One thing doesn’t get talked about very much in regard to Nick Foles. He missed games in 2012 and 2013 due to injury. He has yet to prove that he can stay healthy for 16 games.
With that in mind, do you trust Matt Barkley or Mark Sanchez to start a game or two and win? Let’s for get the nightmare scenario of Foles going down for the whole season. Let’s focus on a game or two. That’s a more reasonable and interesting question. Any team that loses their starting QB for the whole year is in trouble.
Sanchez, of course, still has to prove he can implement Kelly’s fast-break, spread offense better than Barkley. He should get the up-tempo part down fast. Some of his best moments with the Jets came running the two-minute drill.
“It’s constantly like a two-minute drill,” Sanchez said. “They expect you to blink fast and think fast and move fast, react to things, anticipate. It’s fun. It feels like a fastbreak. It feel likes when Steve Nash was running with the Suns, just dishing the ball. That’s really the way they view their quarterback.”
The scheme requires repetitive accuracy, though, and Sanchez’s career completion percentage (55.1) will have to increase significantly if he’s to thrive. Sanchez did have one of the quicker releases in the league before he tore his labrum last preseason.
The Eagles have touted Barkley’s trigger, suggesting that his quick release will offset what he lacks in arm strength. He said he’s 100 percent recovered from the shoulder injury he suffered in November 2012, but Kelly said there hasn’t been a big difference in his throwing this offseason as opposed to last.
“I feel like I got more torque, more velocity on the ball,” Barkley said. “I feel confident in being able to put it anywhere I need to.”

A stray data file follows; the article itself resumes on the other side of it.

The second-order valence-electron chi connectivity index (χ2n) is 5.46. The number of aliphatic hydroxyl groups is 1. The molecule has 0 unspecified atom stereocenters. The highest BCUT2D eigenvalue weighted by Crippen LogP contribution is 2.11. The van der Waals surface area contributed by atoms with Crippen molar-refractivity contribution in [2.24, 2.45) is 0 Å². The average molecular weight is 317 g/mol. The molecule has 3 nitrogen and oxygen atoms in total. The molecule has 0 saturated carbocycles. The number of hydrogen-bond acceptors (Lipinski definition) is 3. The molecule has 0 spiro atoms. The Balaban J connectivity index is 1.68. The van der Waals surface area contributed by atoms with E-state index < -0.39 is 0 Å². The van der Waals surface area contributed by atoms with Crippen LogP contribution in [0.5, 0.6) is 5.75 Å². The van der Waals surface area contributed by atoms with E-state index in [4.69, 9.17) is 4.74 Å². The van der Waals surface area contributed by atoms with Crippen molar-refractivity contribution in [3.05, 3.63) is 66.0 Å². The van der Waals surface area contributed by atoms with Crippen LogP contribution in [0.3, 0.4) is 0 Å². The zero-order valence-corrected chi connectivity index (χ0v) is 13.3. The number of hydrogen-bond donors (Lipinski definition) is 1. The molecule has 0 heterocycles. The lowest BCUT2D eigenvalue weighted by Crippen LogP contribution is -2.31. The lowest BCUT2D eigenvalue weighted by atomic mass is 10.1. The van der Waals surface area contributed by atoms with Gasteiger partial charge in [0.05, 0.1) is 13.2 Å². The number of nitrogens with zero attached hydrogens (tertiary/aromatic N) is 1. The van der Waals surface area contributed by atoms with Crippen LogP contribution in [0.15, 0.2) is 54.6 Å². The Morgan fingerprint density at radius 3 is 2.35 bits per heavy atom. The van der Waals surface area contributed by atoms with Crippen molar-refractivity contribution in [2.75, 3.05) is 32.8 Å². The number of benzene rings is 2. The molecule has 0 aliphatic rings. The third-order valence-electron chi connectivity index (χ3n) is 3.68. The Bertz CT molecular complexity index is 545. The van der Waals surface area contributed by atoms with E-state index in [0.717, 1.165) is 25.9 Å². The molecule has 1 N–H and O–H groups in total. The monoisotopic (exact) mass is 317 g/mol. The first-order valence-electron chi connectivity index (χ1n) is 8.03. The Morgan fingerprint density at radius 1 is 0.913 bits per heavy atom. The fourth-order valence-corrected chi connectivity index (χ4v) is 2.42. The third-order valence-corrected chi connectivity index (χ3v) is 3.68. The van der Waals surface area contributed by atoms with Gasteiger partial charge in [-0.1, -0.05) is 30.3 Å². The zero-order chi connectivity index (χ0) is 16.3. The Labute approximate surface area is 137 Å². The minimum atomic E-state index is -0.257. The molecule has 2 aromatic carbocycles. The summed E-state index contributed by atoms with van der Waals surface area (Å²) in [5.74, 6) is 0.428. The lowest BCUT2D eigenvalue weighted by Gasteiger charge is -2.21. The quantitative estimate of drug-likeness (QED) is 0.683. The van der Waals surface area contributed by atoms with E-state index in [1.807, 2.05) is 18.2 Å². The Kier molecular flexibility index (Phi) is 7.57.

Sanchez and Barkley don’t lack in the confidence department. The latter followed the former at Southern California, and neither has much experience as a backup. But that’s generally the way it happens in the NFL. The best backups adjust to no longer being the man.
“Regardless of what anybody says, we all want to play,” Sanchez said. “Matt wants to start just like I do, just like G.J. does. And there’s nothing wrong with that. You should want to play.”
Barkley knows the system. Sanchez has starting experience. Neither of them right now looks like a QB that you want to hand the team over to. But that’s the beauty of spring football. This is the time for the players to learn and improve. How they play in July and especially August will be far more important.
One of the two needs to emerge by that point. Hopefully the competition between them will bring out the best in one of the duo.
Chip Kelly isn’t taking the position lightly. He knows having a good backup is imperative.
Kelly doesn’t have the luxury of handing Barkley the backup spot just to see if his 2013 fourth-round draft pick can handle the job.
“I’ve said it all along – you better have two,” Kelly said. “Because there’s not many [quarterbacks] that make it through an entire season. You look at Aaron Rodgers. Peyton Manning missed it [two years] ago. Tom Brady missed a year.”
Let’s go back to the original question…do you think Sanchez or Barkley could get the Eagles through a game or two?